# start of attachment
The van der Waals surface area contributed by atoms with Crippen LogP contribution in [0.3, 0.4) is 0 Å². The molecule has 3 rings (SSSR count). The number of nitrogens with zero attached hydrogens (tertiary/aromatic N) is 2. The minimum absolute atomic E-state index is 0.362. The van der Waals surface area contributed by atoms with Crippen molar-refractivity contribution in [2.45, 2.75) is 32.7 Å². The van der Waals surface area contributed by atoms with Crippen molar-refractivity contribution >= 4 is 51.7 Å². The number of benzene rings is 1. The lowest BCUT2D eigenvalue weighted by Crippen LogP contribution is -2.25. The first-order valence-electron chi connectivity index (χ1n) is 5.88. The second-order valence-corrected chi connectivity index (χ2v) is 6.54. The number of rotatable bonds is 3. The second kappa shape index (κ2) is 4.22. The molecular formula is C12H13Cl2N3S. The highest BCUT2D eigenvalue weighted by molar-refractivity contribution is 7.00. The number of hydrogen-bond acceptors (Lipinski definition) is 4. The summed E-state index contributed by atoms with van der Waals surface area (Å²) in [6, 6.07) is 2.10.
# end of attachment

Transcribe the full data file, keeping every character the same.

The van der Waals surface area contributed by atoms with Crippen LogP contribution in [0.3, 0.4) is 0 Å². The molecule has 3 rings (SSSR count). The number of nitrogens with zero attached hydrogens (tertiary/aromatic N) is 2. The minimum absolute atomic E-state index is 0.362. The van der Waals surface area contributed by atoms with Crippen molar-refractivity contribution in [2.45, 2.75) is 32.7 Å². The van der Waals surface area contributed by atoms with Crippen molar-refractivity contribution >= 4 is 51.7 Å². The number of benzene rings is 1. The lowest BCUT2D eigenvalue weighted by Crippen LogP contribution is -2.25. The first-order valence-electron chi connectivity index (χ1n) is 5.88. The second-order valence-corrected chi connectivity index (χ2v) is 6.54. The number of rotatable bonds is 3. The second kappa shape index (κ2) is 4.22. The molecular formula is C12H13Cl2N3S. The highest BCUT2D eigenvalue weighted by molar-refractivity contribution is 7.00. The number of hydrogen-bond acceptors (Lipinski definition) is 4. The summed E-state index contributed by atoms with van der Waals surface area (Å²) in [6, 6.07) is 2.10.